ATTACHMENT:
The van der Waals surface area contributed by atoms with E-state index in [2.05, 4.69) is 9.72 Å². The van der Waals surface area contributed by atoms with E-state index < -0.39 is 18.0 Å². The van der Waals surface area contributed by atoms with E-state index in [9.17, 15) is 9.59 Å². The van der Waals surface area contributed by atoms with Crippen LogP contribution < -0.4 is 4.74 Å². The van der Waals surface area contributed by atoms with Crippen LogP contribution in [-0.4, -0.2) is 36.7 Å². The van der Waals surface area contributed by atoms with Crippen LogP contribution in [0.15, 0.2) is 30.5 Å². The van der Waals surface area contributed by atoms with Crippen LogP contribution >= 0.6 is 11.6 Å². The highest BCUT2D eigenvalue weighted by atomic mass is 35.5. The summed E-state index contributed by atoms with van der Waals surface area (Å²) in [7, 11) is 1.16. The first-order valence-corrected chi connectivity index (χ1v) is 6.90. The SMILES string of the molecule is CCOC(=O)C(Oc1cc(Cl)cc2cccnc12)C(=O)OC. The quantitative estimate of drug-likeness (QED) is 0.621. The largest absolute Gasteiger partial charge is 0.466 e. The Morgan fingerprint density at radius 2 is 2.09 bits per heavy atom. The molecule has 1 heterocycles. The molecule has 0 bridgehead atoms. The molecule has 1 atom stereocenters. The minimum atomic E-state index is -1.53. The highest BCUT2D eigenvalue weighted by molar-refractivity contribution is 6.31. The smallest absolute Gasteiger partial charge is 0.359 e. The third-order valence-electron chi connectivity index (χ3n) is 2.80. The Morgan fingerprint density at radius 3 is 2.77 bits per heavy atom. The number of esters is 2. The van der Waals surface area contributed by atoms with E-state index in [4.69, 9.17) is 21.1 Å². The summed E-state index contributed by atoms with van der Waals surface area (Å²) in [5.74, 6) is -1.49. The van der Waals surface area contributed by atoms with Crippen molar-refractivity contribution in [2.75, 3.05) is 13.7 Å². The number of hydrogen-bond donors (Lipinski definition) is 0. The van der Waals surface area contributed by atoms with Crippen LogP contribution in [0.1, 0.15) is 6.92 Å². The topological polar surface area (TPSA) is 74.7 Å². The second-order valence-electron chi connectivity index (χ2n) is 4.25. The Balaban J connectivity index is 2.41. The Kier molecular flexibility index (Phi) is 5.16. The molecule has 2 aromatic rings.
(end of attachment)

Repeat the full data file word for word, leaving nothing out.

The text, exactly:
The van der Waals surface area contributed by atoms with E-state index in [2.05, 4.69) is 9.72 Å². The van der Waals surface area contributed by atoms with E-state index < -0.39 is 18.0 Å². The van der Waals surface area contributed by atoms with E-state index in [9.17, 15) is 9.59 Å². The van der Waals surface area contributed by atoms with Crippen LogP contribution < -0.4 is 4.74 Å². The van der Waals surface area contributed by atoms with Crippen LogP contribution in [-0.4, -0.2) is 36.7 Å². The van der Waals surface area contributed by atoms with Crippen LogP contribution in [0.15, 0.2) is 30.5 Å². The van der Waals surface area contributed by atoms with Crippen LogP contribution >= 0.6 is 11.6 Å². The highest BCUT2D eigenvalue weighted by atomic mass is 35.5. The summed E-state index contributed by atoms with van der Waals surface area (Å²) in [7, 11) is 1.16. The first-order valence-corrected chi connectivity index (χ1v) is 6.90. The SMILES string of the molecule is CCOC(=O)C(Oc1cc(Cl)cc2cccnc12)C(=O)OC. The quantitative estimate of drug-likeness (QED) is 0.621. The largest absolute Gasteiger partial charge is 0.466 e. The Morgan fingerprint density at radius 2 is 2.09 bits per heavy atom. The molecule has 1 heterocycles. The molecule has 0 bridgehead atoms. The molecule has 1 atom stereocenters. The minimum atomic E-state index is -1.53. The highest BCUT2D eigenvalue weighted by molar-refractivity contribution is 6.31. The smallest absolute Gasteiger partial charge is 0.359 e. The third-order valence-electron chi connectivity index (χ3n) is 2.80. The Morgan fingerprint density at radius 3 is 2.77 bits per heavy atom. The number of esters is 2. The van der Waals surface area contributed by atoms with E-state index in [4.69, 9.17) is 21.1 Å². The summed E-state index contributed by atoms with van der Waals surface area (Å²) in [5.74, 6) is -1.49. The van der Waals surface area contributed by atoms with Crippen molar-refractivity contribution in [2.75, 3.05) is 13.7 Å². The number of hydrogen-bond donors (Lipinski definition) is 0. The van der Waals surface area contributed by atoms with Crippen LogP contribution in [0.1, 0.15) is 6.92 Å². The topological polar surface area (TPSA) is 74.7 Å². The second-order valence-electron chi connectivity index (χ2n) is 4.25. The Balaban J connectivity index is 2.41. The Kier molecular flexibility index (Phi) is 5.16. The molecule has 2 aromatic rings.